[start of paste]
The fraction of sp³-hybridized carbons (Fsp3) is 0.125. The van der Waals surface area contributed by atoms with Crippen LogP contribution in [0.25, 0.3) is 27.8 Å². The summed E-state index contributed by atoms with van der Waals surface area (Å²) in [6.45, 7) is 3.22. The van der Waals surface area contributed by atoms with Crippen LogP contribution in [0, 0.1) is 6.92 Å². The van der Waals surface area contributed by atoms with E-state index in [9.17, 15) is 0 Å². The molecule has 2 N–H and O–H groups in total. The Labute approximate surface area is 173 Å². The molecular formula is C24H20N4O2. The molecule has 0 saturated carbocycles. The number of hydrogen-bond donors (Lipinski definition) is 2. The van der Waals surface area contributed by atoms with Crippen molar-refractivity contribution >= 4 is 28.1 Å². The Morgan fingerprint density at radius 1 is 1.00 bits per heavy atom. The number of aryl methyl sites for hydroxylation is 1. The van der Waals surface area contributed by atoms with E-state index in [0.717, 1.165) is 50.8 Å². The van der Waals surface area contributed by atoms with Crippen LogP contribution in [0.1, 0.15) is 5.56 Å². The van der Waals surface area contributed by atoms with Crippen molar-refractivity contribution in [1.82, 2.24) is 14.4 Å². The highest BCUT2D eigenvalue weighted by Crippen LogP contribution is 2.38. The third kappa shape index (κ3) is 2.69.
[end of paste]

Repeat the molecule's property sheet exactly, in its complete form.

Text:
The fraction of sp³-hybridized carbons (Fsp3) is 0.125. The van der Waals surface area contributed by atoms with Crippen LogP contribution in [0.25, 0.3) is 27.8 Å². The summed E-state index contributed by atoms with van der Waals surface area (Å²) in [6.45, 7) is 3.22. The van der Waals surface area contributed by atoms with Crippen LogP contribution in [0, 0.1) is 6.92 Å². The van der Waals surface area contributed by atoms with E-state index in [9.17, 15) is 0 Å². The molecule has 2 N–H and O–H groups in total. The Labute approximate surface area is 173 Å². The molecular formula is C24H20N4O2. The molecule has 0 saturated carbocycles. The number of hydrogen-bond donors (Lipinski definition) is 2. The van der Waals surface area contributed by atoms with Crippen molar-refractivity contribution >= 4 is 28.1 Å². The Morgan fingerprint density at radius 1 is 1.00 bits per heavy atom. The number of aryl methyl sites for hydroxylation is 1. The van der Waals surface area contributed by atoms with E-state index in [0.717, 1.165) is 50.8 Å². The van der Waals surface area contributed by atoms with Crippen LogP contribution in [0.1, 0.15) is 5.56 Å². The van der Waals surface area contributed by atoms with Crippen molar-refractivity contribution in [1.82, 2.24) is 14.4 Å². The highest BCUT2D eigenvalue weighted by Crippen LogP contribution is 2.38. The third kappa shape index (κ3) is 2.69.